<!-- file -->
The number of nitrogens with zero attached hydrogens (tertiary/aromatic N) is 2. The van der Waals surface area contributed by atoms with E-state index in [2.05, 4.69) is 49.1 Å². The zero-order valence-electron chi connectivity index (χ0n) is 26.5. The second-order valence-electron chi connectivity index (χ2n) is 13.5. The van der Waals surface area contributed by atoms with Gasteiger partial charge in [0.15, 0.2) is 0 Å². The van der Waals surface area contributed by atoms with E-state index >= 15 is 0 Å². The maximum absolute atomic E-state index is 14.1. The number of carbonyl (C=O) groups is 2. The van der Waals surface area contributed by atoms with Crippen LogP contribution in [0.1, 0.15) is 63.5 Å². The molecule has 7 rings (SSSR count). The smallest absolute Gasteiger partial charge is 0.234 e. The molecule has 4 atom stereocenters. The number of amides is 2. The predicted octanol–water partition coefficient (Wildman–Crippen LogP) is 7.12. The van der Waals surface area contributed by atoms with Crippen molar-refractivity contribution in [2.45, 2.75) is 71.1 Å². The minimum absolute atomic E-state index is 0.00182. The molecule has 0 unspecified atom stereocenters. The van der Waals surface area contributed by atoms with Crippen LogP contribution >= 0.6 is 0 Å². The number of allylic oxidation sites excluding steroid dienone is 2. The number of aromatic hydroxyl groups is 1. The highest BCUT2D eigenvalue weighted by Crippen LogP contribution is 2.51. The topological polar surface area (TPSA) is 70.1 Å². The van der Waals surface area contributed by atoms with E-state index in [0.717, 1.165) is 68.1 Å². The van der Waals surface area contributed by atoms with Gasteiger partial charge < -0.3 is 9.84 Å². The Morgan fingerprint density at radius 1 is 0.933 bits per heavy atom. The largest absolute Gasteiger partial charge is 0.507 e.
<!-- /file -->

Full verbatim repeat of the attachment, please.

The number of nitrogens with zero attached hydrogens (tertiary/aromatic N) is 2. The van der Waals surface area contributed by atoms with E-state index in [2.05, 4.69) is 49.1 Å². The zero-order valence-electron chi connectivity index (χ0n) is 26.5. The second-order valence-electron chi connectivity index (χ2n) is 13.5. The van der Waals surface area contributed by atoms with Gasteiger partial charge in [0.15, 0.2) is 0 Å². The van der Waals surface area contributed by atoms with E-state index >= 15 is 0 Å². The maximum absolute atomic E-state index is 14.1. The number of carbonyl (C=O) groups is 2. The van der Waals surface area contributed by atoms with Crippen LogP contribution in [0.1, 0.15) is 63.5 Å². The molecule has 7 rings (SSSR count). The smallest absolute Gasteiger partial charge is 0.234 e. The molecule has 4 atom stereocenters. The number of amides is 2. The predicted octanol–water partition coefficient (Wildman–Crippen LogP) is 7.12. The van der Waals surface area contributed by atoms with Crippen molar-refractivity contribution in [2.45, 2.75) is 71.1 Å². The minimum absolute atomic E-state index is 0.00182. The molecule has 0 unspecified atom stereocenters. The van der Waals surface area contributed by atoms with Crippen LogP contribution >= 0.6 is 0 Å². The number of allylic oxidation sites excluding steroid dienone is 2. The number of aromatic hydroxyl groups is 1. The highest BCUT2D eigenvalue weighted by Crippen LogP contribution is 2.51. The topological polar surface area (TPSA) is 70.1 Å². The van der Waals surface area contributed by atoms with E-state index in [0.717, 1.165) is 68.1 Å². The van der Waals surface area contributed by atoms with Gasteiger partial charge < -0.3 is 9.84 Å². The Morgan fingerprint density at radius 1 is 0.933 bits per heavy atom. The largest absolute Gasteiger partial charge is 0.507 e.